The city of Sandy Springs is officially siding with the state on its preference to build a new interchange on Mount Vernon Highway as part of the Georgia 400 express lanes and bus rapid transit project.
“I think we’ve reached that point when we’ve reached the final recommendation,” Mayor Rusty Paul said.
Ever since the Georgia Department of Transportation (GDOT)’s plans for the project were made public early this year, it stated it wants to build the interchange on Mount Vernon, but the city preferred it to be constructed on Crestline Parkway, just south of Mount Vernon, due to traffic concerns.
However, the Crestline alternative would mean eight townhomes would be acquired by GDOT because they would be in the right-of-way, something several residents have complained about. Also, it would cost an estimated extra $30 million, which the city would have to contribute.
At their work session Oct. 15 at City Springs, Paul and the Sandy Springs City Council gave Marty Martin, the city’s director of public works, the order to remove the Crestline option from the table regarding the 400 express lanes project design, leaving only Mount Vernon. No vote was taken because one was not required, since the city’s recommendation is not binding and GDOT will make the final decision.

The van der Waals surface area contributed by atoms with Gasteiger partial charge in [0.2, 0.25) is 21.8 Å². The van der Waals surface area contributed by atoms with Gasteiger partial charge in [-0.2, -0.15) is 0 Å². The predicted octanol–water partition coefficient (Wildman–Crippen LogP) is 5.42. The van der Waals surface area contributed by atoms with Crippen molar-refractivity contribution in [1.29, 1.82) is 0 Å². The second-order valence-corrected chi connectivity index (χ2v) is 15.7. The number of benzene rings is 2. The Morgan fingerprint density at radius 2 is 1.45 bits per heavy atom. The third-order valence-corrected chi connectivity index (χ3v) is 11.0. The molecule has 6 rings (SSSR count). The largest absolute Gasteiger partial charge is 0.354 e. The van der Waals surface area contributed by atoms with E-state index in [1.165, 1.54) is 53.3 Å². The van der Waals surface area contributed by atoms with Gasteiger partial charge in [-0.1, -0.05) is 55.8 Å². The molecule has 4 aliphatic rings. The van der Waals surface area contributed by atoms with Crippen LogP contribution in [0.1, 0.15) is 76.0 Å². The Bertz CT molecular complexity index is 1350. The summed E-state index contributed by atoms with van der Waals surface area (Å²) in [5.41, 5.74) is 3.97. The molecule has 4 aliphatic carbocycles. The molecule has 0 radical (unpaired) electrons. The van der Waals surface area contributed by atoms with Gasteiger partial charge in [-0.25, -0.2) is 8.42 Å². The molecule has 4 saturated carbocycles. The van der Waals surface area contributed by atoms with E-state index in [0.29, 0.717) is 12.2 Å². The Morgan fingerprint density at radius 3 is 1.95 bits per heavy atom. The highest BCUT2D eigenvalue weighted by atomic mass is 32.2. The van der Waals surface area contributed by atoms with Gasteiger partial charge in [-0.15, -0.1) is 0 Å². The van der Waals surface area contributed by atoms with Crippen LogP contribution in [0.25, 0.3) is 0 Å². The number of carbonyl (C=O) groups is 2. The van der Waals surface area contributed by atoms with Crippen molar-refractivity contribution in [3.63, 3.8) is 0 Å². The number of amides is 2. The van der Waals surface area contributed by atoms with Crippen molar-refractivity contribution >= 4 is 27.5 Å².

The choice came after Martin provided a presentation on the Crestline and Mount Vernon options as well as a no-build alternative. Though some council members questioned some of the math regarding the number of vehicles counted in the city’s traffic study based on each option, they said they couldn’t justify spending an extra $30 million in city funds on the interchange.
“The simple math is $30 million for (reducing traffic by) 3,000 cars, which would be $10,000 per car,” District 1 Councilman John Paulson said, referring to the traffic study’s prediction of the Crestline interchange decreasing traffic by that amount on Mount Vernon from Glenridge Drive to Barfield Road in 2048.
Said Paul, “I think this was an exercise we needed to go through, to make sure we did (look at all options).”
At a date to be determined, GDOT will make its decision on the interchange as part of a federal environmental process.